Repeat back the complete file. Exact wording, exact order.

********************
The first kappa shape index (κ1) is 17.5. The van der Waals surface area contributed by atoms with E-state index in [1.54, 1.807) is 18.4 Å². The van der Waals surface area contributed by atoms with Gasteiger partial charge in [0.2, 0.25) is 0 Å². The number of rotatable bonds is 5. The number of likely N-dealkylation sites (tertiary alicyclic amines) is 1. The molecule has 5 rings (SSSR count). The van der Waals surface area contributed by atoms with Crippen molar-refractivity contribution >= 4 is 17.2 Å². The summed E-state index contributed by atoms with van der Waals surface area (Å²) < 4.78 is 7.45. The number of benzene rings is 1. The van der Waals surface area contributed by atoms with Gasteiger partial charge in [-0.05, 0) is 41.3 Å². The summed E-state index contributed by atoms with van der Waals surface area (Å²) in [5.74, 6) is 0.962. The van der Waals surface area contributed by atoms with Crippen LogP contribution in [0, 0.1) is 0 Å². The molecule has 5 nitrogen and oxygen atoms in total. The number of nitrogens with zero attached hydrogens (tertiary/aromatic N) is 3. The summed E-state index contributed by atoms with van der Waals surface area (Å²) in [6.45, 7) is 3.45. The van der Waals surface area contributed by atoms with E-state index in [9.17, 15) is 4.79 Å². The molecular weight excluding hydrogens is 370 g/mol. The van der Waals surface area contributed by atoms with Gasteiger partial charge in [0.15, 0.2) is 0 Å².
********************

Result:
The first kappa shape index (κ1) is 17.5. The van der Waals surface area contributed by atoms with E-state index in [1.54, 1.807) is 18.4 Å². The van der Waals surface area contributed by atoms with Gasteiger partial charge in [0.2, 0.25) is 0 Å². The number of rotatable bonds is 5. The number of likely N-dealkylation sites (tertiary alicyclic amines) is 1. The molecule has 5 rings (SSSR count). The van der Waals surface area contributed by atoms with Crippen molar-refractivity contribution >= 4 is 17.2 Å². The summed E-state index contributed by atoms with van der Waals surface area (Å²) < 4.78 is 7.45. The number of benzene rings is 1. The van der Waals surface area contributed by atoms with Gasteiger partial charge in [-0.05, 0) is 41.3 Å². The summed E-state index contributed by atoms with van der Waals surface area (Å²) in [5.74, 6) is 0.962. The van der Waals surface area contributed by atoms with Crippen LogP contribution in [0, 0.1) is 0 Å². The molecule has 5 nitrogen and oxygen atoms in total. The number of nitrogens with zero attached hydrogens (tertiary/aromatic N) is 3. The summed E-state index contributed by atoms with van der Waals surface area (Å²) in [6.45, 7) is 3.45. The van der Waals surface area contributed by atoms with E-state index in [9.17, 15) is 4.79 Å². The molecular weight excluding hydrogens is 370 g/mol. The van der Waals surface area contributed by atoms with Gasteiger partial charge in [0.15, 0.2) is 0 Å².